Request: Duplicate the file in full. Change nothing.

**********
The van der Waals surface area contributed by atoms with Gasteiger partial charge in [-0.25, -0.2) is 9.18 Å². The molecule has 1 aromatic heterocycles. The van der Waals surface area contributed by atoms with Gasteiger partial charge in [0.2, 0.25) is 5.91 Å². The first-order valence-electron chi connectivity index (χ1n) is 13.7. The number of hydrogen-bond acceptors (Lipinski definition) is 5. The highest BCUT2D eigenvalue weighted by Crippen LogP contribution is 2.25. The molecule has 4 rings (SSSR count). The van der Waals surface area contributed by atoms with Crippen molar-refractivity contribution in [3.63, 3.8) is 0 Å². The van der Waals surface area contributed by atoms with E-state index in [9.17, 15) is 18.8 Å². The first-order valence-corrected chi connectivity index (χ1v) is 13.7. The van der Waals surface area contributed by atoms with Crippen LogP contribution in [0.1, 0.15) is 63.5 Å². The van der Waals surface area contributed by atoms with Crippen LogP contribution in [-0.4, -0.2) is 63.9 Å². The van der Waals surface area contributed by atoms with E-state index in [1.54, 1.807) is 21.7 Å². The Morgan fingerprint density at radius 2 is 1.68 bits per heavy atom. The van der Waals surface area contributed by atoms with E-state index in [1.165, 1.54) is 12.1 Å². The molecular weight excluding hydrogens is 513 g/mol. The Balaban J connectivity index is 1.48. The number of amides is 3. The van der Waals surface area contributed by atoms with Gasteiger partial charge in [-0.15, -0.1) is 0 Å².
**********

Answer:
The van der Waals surface area contributed by atoms with Gasteiger partial charge in [-0.25, -0.2) is 9.18 Å². The molecule has 1 aromatic heterocycles. The van der Waals surface area contributed by atoms with Gasteiger partial charge in [0.2, 0.25) is 5.91 Å². The first-order valence-electron chi connectivity index (χ1n) is 13.7. The number of hydrogen-bond acceptors (Lipinski definition) is 5. The highest BCUT2D eigenvalue weighted by Crippen LogP contribution is 2.25. The molecule has 4 rings (SSSR count). The van der Waals surface area contributed by atoms with Crippen molar-refractivity contribution in [3.63, 3.8) is 0 Å². The van der Waals surface area contributed by atoms with E-state index in [9.17, 15) is 18.8 Å². The first-order valence-corrected chi connectivity index (χ1v) is 13.7. The van der Waals surface area contributed by atoms with Crippen LogP contribution in [0.1, 0.15) is 63.5 Å². The van der Waals surface area contributed by atoms with Crippen LogP contribution in [-0.4, -0.2) is 63.9 Å². The van der Waals surface area contributed by atoms with E-state index in [1.54, 1.807) is 21.7 Å². The Morgan fingerprint density at radius 2 is 1.68 bits per heavy atom. The van der Waals surface area contributed by atoms with E-state index in [1.165, 1.54) is 12.1 Å². The molecular weight excluding hydrogens is 513 g/mol. The Balaban J connectivity index is 1.48. The number of amides is 3. The van der Waals surface area contributed by atoms with Gasteiger partial charge in [-0.15, -0.1) is 0 Å².